Lauren Goode, at writer at The Verge, says that Apple’s forthcoming watchOS 3 is “an admission that Apple had it all wrong when it came to interactions on the first-generation Apple Watch.” It is no such thing, although the headline makes for great clickbait!
With the first release of the Apple Watch’s OS, Apple got some things wrong and some things right, just as most developers do when they release a brand new product. Designing a user experience is an inexact science. Sure, there are protocols and methodologies for doing it that have a deep grounding in psychological and behavioral research, but all employing them does is get your product closer to delivering a good user experience the first time out of the box.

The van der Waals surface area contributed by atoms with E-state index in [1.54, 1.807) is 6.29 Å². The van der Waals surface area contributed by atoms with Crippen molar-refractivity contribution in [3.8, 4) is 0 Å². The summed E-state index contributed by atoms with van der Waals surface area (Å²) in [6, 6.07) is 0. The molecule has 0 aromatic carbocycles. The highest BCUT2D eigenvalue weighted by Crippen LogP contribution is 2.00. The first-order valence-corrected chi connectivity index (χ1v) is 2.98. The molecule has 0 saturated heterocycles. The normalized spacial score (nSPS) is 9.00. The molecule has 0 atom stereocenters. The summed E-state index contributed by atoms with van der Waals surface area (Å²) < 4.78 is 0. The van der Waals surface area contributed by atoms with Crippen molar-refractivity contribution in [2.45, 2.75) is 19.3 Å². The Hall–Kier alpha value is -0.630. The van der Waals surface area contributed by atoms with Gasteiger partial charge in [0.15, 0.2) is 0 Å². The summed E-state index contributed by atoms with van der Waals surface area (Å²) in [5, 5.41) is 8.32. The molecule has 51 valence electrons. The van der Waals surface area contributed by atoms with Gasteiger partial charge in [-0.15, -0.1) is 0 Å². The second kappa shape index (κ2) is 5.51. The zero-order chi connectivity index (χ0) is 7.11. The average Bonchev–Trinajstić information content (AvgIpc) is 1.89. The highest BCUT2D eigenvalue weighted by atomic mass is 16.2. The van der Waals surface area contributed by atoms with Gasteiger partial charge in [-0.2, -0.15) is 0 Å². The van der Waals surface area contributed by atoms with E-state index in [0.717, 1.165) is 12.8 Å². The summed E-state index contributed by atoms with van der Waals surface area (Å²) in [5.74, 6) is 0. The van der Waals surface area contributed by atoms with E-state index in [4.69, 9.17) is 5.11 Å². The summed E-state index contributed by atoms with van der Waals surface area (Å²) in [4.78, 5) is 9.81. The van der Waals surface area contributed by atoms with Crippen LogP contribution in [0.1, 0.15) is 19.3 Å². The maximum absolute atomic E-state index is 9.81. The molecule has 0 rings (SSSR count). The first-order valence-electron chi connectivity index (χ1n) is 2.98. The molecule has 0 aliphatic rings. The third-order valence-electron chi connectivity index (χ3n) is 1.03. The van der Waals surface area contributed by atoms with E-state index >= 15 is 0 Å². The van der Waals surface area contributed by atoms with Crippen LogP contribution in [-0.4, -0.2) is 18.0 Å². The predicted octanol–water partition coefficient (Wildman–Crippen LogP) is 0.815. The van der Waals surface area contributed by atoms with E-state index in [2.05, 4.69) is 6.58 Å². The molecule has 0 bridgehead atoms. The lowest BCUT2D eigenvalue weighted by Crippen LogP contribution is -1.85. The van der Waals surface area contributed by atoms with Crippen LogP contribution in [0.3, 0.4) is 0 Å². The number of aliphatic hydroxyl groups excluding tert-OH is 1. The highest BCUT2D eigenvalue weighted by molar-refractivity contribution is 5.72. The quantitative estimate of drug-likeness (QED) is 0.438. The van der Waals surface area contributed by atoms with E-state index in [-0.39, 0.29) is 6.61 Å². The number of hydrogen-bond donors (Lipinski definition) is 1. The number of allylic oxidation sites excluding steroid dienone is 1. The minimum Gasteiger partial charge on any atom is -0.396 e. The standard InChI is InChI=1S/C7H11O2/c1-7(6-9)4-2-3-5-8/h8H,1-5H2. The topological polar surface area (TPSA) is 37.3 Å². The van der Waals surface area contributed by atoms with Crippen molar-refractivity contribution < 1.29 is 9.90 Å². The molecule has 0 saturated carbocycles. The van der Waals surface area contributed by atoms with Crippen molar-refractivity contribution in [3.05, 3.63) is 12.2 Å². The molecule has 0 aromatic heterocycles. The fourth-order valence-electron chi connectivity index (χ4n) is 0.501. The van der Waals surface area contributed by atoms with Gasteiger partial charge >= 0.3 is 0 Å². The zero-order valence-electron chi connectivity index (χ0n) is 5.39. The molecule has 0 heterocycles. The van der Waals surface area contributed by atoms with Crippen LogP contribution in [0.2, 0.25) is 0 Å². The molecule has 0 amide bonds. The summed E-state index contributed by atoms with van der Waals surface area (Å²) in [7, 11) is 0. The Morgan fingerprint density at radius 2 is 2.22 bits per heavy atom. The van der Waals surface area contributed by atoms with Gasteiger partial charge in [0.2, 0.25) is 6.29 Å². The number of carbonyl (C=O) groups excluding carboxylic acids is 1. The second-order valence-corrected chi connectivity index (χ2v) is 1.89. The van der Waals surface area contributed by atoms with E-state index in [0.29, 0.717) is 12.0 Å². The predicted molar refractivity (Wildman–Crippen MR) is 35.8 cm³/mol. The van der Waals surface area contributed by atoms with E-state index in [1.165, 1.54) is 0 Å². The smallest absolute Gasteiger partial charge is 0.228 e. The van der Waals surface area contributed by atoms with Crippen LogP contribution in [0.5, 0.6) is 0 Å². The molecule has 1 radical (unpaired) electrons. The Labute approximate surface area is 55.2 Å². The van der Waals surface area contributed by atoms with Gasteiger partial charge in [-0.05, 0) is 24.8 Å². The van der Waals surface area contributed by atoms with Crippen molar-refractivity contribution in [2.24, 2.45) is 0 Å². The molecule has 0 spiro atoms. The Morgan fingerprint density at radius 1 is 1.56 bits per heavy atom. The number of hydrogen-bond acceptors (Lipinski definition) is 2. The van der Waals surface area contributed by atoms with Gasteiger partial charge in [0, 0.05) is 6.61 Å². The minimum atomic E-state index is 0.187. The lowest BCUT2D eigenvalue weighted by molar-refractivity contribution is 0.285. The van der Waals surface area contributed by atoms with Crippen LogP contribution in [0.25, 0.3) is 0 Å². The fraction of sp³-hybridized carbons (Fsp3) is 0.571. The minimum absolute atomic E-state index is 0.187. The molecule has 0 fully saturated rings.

It’s only when a product has been in use for a while in a large and diverse user population can the developers see more of the pain points their initial design had, and then devise ways to mitigate them. Apple addressed some of them in watchOS 2, and has addressed more of them in watchOS 3.
Goode says that watchOS 3 “requires fewer swipes and taps and less wait time just to get an app going. Why wasn’t it like this before? I do not know.”
I do know. Anyone with actual consumer software development experience does.
Why doesn’t Goode know this? I do not know.